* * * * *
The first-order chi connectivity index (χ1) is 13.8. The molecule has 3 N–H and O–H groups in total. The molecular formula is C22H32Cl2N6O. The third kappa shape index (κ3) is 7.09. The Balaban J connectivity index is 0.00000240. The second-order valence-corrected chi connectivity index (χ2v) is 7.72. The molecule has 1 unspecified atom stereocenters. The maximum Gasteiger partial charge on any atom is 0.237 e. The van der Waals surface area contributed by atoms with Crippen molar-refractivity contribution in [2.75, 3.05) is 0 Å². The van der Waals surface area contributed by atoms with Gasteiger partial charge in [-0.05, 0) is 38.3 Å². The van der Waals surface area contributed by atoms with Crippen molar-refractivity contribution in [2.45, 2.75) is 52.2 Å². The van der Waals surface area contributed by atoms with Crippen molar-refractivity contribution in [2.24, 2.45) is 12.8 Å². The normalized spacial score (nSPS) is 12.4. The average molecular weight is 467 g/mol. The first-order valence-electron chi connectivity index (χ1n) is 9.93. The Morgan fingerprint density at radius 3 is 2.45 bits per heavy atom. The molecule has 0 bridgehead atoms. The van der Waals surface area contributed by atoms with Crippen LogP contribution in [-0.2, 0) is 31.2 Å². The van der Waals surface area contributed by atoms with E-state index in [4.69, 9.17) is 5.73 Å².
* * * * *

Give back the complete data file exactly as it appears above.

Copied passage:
The first-order chi connectivity index (χ1) is 13.8. The molecule has 3 N–H and O–H groups in total. The molecular formula is C22H32Cl2N6O. The third kappa shape index (κ3) is 7.09. The Balaban J connectivity index is 0.00000240. The second-order valence-corrected chi connectivity index (χ2v) is 7.72. The molecule has 1 unspecified atom stereocenters. The maximum Gasteiger partial charge on any atom is 0.237 e. The van der Waals surface area contributed by atoms with Crippen molar-refractivity contribution in [2.75, 3.05) is 0 Å². The van der Waals surface area contributed by atoms with Gasteiger partial charge in [-0.05, 0) is 38.3 Å². The van der Waals surface area contributed by atoms with Crippen molar-refractivity contribution in [2.45, 2.75) is 52.2 Å². The van der Waals surface area contributed by atoms with Crippen molar-refractivity contribution in [2.24, 2.45) is 12.8 Å². The normalized spacial score (nSPS) is 12.4. The average molecular weight is 467 g/mol. The first-order valence-electron chi connectivity index (χ1n) is 9.93. The Morgan fingerprint density at radius 3 is 2.45 bits per heavy atom. The molecule has 0 bridgehead atoms. The van der Waals surface area contributed by atoms with Crippen LogP contribution in [-0.2, 0) is 31.2 Å². The van der Waals surface area contributed by atoms with E-state index in [4.69, 9.17) is 5.73 Å².